Cardiac MRI

What's it for?

Cardiac magnetic resonance imaging, or cardiac MRI is a test that produces high-quality still and moving pictures of the heart and great vessels. MRI uses large magnets and radio-frequency waves to produce pictures of the body's internal structures; no x-ray exposure is involved. MRI acquires information about the heart as it is beating; creating moving images of the heart throughout its pumping cycle.

Your doctor may use an MRI to evaluate:

  • The anatomy and function of the structures of the chest: heart, great vessels and pericardium.
  • Presence of disease: ischemic heart disease, thoracic aortic disease, pericardial disease, right ventricular abnormalities, cardiac tumors, valve disease, heart muscle disease (cardiomyopathy), pulmonary artery disease and complex congenital heart disease.

Who should avoid an MRI?

The MRI uses powerful magnets to create its images. For your safety, anyone undergoing a scan should be free of certain metallic or magnetic items. Inform the MRI staff if you have any metallic implants or any metal under the skin. Most metallic implants, such as sternal wires and mediastinal clips used for heart surgery, pose no problem. However, some conditions may make an MRI inadvisable.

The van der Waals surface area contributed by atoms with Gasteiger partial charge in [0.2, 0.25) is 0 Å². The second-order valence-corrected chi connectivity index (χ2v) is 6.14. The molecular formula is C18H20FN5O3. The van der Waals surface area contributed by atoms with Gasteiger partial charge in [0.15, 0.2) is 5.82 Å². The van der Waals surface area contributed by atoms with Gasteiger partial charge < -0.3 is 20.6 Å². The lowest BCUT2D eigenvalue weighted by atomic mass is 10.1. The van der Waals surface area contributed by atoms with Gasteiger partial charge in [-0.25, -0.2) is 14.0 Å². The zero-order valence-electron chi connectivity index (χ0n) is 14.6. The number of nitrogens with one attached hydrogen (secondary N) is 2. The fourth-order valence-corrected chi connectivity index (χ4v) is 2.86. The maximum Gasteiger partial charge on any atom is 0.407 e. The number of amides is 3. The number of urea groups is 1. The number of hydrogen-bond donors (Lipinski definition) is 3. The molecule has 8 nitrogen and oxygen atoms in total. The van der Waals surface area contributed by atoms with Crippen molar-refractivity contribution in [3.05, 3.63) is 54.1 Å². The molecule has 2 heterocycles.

Tell your doctor if you have any of the following conditions:

  • Implanted pacemaker or defibrillator
  • Cerebral aneurysm clip (metal clip in a blood vessel in the brain)
  • Pregnancy
  • Implanted insulin pump, narcotic pump or implanted nerve stimulators (TENS) for back pain
  • Metal in the eye or eye socket
  • Cochlear (ear) implant for hearing impairment
  • Some stents - while most stents are safe, some stents may not be.

How it's done

A cardiac MRI is performed in a specially designed room. The MRI equipment itself consists of a large machine that creates a strong magnetic field. Because of this magnetic field, patients with pacemakers or other metal articles in their body cannot have MRIs.

During an MRI, you lay on a table which then moves within the magnetic field. Radio waves are used to create pictures of your heart and other tissues. These pictures are then examined by your doctor for any abnormalities.

A cardiac MRI is a totally noninvasive test. No x-ray exposure is involved.

The MRI scan takes about 30 to 75 minutes, depending on the extent of the imaging needed.

Who to contact

For questions related to cardiovascular care or services, email us at